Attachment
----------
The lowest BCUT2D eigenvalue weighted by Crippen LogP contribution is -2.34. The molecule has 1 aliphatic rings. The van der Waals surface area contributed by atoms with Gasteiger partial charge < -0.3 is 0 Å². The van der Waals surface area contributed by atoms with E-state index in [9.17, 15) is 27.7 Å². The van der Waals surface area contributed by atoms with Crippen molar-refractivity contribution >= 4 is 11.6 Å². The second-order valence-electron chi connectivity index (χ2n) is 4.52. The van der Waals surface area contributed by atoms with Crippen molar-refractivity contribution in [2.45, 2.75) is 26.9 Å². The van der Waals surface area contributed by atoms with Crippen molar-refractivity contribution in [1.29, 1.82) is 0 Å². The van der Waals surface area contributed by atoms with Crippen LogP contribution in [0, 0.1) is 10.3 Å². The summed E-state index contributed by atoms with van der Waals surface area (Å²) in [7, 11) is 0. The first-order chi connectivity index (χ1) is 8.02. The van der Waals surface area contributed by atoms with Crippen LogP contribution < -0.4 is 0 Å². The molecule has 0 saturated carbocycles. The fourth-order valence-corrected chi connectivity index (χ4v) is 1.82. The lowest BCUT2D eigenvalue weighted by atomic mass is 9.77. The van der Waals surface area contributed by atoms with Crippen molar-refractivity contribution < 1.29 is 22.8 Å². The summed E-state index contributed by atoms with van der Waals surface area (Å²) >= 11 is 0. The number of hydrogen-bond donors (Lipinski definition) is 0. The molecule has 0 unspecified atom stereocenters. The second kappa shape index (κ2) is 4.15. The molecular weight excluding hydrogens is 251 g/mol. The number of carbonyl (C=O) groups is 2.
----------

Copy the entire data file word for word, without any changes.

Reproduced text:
The lowest BCUT2D eigenvalue weighted by Crippen LogP contribution is -2.34. The molecule has 1 aliphatic rings. The van der Waals surface area contributed by atoms with Gasteiger partial charge < -0.3 is 0 Å². The van der Waals surface area contributed by atoms with E-state index in [9.17, 15) is 27.7 Å². The van der Waals surface area contributed by atoms with Crippen molar-refractivity contribution >= 4 is 11.6 Å². The second-order valence-electron chi connectivity index (χ2n) is 4.52. The van der Waals surface area contributed by atoms with Crippen molar-refractivity contribution in [2.45, 2.75) is 26.9 Å². The van der Waals surface area contributed by atoms with Crippen molar-refractivity contribution in [1.29, 1.82) is 0 Å². The van der Waals surface area contributed by atoms with Crippen LogP contribution in [0, 0.1) is 10.3 Å². The summed E-state index contributed by atoms with van der Waals surface area (Å²) in [7, 11) is 0. The first-order chi connectivity index (χ1) is 8.02. The van der Waals surface area contributed by atoms with Crippen LogP contribution < -0.4 is 0 Å². The molecule has 0 saturated carbocycles. The fourth-order valence-corrected chi connectivity index (χ4v) is 1.82. The lowest BCUT2D eigenvalue weighted by atomic mass is 9.77. The van der Waals surface area contributed by atoms with Crippen molar-refractivity contribution < 1.29 is 22.8 Å². The summed E-state index contributed by atoms with van der Waals surface area (Å²) >= 11 is 0. The number of hydrogen-bond donors (Lipinski definition) is 0. The molecule has 0 unspecified atom stereocenters. The second kappa shape index (κ2) is 4.15. The molecular weight excluding hydrogens is 251 g/mol. The number of carbonyl (C=O) groups is 2.